Just three weeks into the holiday shopping season, and you're probably already feeling frazzled. Especially if you have kids or grandkids that are asking for the latest toys. If you've tried to find them online, you're likely striking out. These popular products are being bought by robots.
It's almost impossible to compete with these bots, which are essentially product scalpers. They're programmed to swipe up new toys and products right as they're released. Then, the owners of these products turn around and list them on eBay, where you'll be charged more for them.
Easy way to make a profit? Absolutely. But, it's also becoming a huge problem that retailers and manufacturers have to deal with.
Adidas, for instance, has been dealing with "shoe bots" for years. These bots are designed specifically to swipe up their new sneakers as they're released, and are used mostly when a new limited-release shoe becomes available.
In an effort to combat these robots, Adidas even designed its own app to give customers reserved access to new products. But the results weren't that successful.
Other retailers are also at a loss when it comes to cyberscalpers. The robots make it nearly impossible to offer regular consumers a fair chance at getting high-demand products when they're released. They have software that places orders immediately when products become available online, and even manage additional accounts to side-step quantity restrictions.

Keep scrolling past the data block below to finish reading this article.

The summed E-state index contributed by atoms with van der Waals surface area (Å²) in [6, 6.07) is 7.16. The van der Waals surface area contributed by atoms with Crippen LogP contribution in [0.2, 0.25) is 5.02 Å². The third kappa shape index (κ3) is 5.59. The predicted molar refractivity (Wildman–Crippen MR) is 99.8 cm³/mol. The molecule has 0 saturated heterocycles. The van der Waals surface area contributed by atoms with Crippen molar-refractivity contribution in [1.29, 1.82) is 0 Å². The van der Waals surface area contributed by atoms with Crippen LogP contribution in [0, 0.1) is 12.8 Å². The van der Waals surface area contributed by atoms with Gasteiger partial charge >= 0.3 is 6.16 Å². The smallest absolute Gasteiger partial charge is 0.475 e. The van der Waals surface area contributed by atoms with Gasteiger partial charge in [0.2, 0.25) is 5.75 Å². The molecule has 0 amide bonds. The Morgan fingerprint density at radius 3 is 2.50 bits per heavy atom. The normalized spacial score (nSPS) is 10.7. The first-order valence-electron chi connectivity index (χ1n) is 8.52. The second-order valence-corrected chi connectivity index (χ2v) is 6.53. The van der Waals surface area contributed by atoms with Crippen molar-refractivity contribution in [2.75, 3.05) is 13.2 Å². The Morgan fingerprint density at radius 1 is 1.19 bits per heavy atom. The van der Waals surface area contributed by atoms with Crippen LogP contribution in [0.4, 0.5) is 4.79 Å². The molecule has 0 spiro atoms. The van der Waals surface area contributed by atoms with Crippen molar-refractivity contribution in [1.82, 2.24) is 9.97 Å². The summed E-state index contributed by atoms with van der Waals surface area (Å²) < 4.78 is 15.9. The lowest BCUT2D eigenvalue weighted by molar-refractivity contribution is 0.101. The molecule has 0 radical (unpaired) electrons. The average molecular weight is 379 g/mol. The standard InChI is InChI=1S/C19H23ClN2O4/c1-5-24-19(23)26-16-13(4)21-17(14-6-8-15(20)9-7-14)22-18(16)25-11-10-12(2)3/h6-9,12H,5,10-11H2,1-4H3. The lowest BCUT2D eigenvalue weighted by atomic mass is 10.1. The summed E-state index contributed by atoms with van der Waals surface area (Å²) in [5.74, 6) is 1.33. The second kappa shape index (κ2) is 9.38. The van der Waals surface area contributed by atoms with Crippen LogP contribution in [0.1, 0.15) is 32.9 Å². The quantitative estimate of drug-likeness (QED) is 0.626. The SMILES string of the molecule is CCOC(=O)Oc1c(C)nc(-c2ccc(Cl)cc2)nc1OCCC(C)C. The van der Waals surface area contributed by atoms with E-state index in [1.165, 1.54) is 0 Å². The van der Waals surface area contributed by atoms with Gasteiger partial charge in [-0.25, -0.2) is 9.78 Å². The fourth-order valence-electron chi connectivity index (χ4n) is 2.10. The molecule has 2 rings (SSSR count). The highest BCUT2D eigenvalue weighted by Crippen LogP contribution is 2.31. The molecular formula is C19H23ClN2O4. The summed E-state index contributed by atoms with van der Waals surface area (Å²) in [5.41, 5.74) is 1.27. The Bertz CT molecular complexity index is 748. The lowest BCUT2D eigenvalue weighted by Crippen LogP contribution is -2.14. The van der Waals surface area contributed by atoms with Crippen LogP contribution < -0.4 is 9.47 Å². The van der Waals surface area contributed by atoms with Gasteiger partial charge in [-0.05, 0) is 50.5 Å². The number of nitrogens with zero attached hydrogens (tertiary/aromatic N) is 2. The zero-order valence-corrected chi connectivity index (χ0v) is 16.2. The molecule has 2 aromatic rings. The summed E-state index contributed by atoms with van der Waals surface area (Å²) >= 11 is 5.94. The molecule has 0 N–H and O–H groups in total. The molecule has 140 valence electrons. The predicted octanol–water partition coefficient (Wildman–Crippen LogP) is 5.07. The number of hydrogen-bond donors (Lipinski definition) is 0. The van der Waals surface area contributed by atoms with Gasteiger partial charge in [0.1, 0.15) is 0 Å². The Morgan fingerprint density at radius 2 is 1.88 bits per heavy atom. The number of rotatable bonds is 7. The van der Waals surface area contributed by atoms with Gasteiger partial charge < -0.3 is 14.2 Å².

Even CAPTCHA tests aren't stopping these robots. Over time, their software has been adapted and they've become better at solving these tests. And retailers are stuck, because making CAPTCHA tests harder may turn off their human customers who take the tests, too.
There is a new method being researched in attempt to stop cyberscalpers. Countermeasures are now being embedded into certain Web pages to act as hidden traps for these robots. The pages, which are commonly used by banks and airlines, are designed to resist automation.
For now, consumers are stuck fighting the bots as best they can. But, hopefully, further tests and research will eventually find a solution to make shopping better on the Internet.